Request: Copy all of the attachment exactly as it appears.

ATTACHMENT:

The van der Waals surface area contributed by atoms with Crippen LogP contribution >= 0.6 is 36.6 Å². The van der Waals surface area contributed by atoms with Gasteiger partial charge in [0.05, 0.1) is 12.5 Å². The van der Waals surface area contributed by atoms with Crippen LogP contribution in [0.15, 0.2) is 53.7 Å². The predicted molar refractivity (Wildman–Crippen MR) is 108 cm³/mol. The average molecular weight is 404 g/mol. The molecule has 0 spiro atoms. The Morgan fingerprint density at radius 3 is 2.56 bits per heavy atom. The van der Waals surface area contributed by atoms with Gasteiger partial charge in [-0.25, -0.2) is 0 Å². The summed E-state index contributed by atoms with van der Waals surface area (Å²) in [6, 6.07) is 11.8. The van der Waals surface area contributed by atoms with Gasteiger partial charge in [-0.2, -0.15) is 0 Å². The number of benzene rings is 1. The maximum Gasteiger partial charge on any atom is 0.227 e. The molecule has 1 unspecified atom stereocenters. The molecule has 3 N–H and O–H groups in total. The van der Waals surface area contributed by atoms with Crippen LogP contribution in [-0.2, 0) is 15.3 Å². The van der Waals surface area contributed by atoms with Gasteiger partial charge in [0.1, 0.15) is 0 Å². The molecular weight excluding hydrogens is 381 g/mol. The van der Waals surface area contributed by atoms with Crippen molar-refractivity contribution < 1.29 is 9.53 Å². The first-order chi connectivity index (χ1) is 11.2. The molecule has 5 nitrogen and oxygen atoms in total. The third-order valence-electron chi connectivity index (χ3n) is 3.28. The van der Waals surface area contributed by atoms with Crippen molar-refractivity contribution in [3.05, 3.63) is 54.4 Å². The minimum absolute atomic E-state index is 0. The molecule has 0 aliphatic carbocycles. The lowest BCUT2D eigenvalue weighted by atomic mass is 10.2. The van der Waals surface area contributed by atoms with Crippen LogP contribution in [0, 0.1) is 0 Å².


The van der Waals surface area contributed by atoms with Crippen LogP contribution >= 0.6 is 36.6 Å². The van der Waals surface area contributed by atoms with Gasteiger partial charge in [0.05, 0.1) is 12.5 Å². The van der Waals surface area contributed by atoms with Crippen LogP contribution in [0.15, 0.2) is 53.7 Å². The predicted molar refractivity (Wildman–Crippen MR) is 108 cm³/mol. The average molecular weight is 404 g/mol. The molecule has 0 spiro atoms. The Morgan fingerprint density at radius 3 is 2.56 bits per heavy atom. The van der Waals surface area contributed by atoms with Gasteiger partial charge in [-0.25, -0.2) is 0 Å². The summed E-state index contributed by atoms with van der Waals surface area (Å²) in [6, 6.07) is 11.8. The van der Waals surface area contributed by atoms with Gasteiger partial charge in [-0.2, -0.15) is 0 Å². The number of benzene rings is 1. The maximum Gasteiger partial charge on any atom is 0.227 e. The molecule has 1 unspecified atom stereocenters. The molecule has 3 N–H and O–H groups in total. The van der Waals surface area contributed by atoms with Crippen LogP contribution in [-0.2, 0) is 15.3 Å². The van der Waals surface area contributed by atoms with Gasteiger partial charge in [0.1, 0.15) is 0 Å². The molecular weight excluding hydrogens is 381 g/mol. The van der Waals surface area contributed by atoms with Crippen molar-refractivity contribution < 1.29 is 9.53 Å². The first-order chi connectivity index (χ1) is 11.2. The molecule has 5 nitrogen and oxygen atoms in total. The third-order valence-electron chi connectivity index (χ3n) is 3.28. The van der Waals surface area contributed by atoms with Crippen molar-refractivity contribution in [3.05, 3.63) is 54.4 Å². The minimum absolute atomic E-state index is 0. The molecule has 0 aliphatic carbocycles. The lowest BCUT2D eigenvalue weighted by atomic mass is 10.2. The van der Waals surface area contributed by atoms with Crippen LogP contribution in [0, 0.1) is 0 Å².